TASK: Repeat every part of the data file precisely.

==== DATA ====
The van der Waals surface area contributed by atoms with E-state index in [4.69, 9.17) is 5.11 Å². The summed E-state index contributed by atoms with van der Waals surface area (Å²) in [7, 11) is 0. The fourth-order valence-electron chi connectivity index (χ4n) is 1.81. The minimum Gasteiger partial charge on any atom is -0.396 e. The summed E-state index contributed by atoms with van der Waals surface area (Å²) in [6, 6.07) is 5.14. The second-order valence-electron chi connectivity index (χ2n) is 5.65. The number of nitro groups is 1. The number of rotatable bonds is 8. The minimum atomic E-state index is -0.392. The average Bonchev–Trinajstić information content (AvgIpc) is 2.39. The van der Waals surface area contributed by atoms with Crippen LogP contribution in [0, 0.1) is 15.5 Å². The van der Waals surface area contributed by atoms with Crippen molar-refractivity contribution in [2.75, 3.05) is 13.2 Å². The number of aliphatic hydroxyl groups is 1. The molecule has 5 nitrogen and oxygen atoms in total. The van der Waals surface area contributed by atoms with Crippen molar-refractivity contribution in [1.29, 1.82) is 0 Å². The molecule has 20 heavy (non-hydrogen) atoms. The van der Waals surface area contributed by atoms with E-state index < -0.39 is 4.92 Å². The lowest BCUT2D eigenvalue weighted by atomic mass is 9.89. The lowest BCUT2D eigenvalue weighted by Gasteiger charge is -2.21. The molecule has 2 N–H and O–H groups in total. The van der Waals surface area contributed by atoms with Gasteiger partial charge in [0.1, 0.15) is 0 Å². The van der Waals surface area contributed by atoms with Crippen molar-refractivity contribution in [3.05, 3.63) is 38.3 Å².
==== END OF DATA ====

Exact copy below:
The van der Waals surface area contributed by atoms with E-state index in [4.69, 9.17) is 5.11 Å². The summed E-state index contributed by atoms with van der Waals surface area (Å²) in [7, 11) is 0. The fourth-order valence-electron chi connectivity index (χ4n) is 1.81. The minimum Gasteiger partial charge on any atom is -0.396 e. The summed E-state index contributed by atoms with van der Waals surface area (Å²) in [6, 6.07) is 5.14. The second-order valence-electron chi connectivity index (χ2n) is 5.65. The number of nitro groups is 1. The number of rotatable bonds is 8. The minimum atomic E-state index is -0.392. The average Bonchev–Trinajstić information content (AvgIpc) is 2.39. The van der Waals surface area contributed by atoms with Crippen LogP contribution in [0, 0.1) is 15.5 Å². The van der Waals surface area contributed by atoms with Crippen molar-refractivity contribution in [2.75, 3.05) is 13.2 Å². The number of aliphatic hydroxyl groups is 1. The molecule has 5 nitrogen and oxygen atoms in total. The van der Waals surface area contributed by atoms with Crippen molar-refractivity contribution in [1.29, 1.82) is 0 Å². The molecule has 20 heavy (non-hydrogen) atoms. The van der Waals surface area contributed by atoms with E-state index < -0.39 is 4.92 Å². The lowest BCUT2D eigenvalue weighted by atomic mass is 9.89. The lowest BCUT2D eigenvalue weighted by Gasteiger charge is -2.21. The molecule has 2 N–H and O–H groups in total. The van der Waals surface area contributed by atoms with Gasteiger partial charge in [0.1, 0.15) is 0 Å². The van der Waals surface area contributed by atoms with Crippen molar-refractivity contribution in [3.05, 3.63) is 38.3 Å².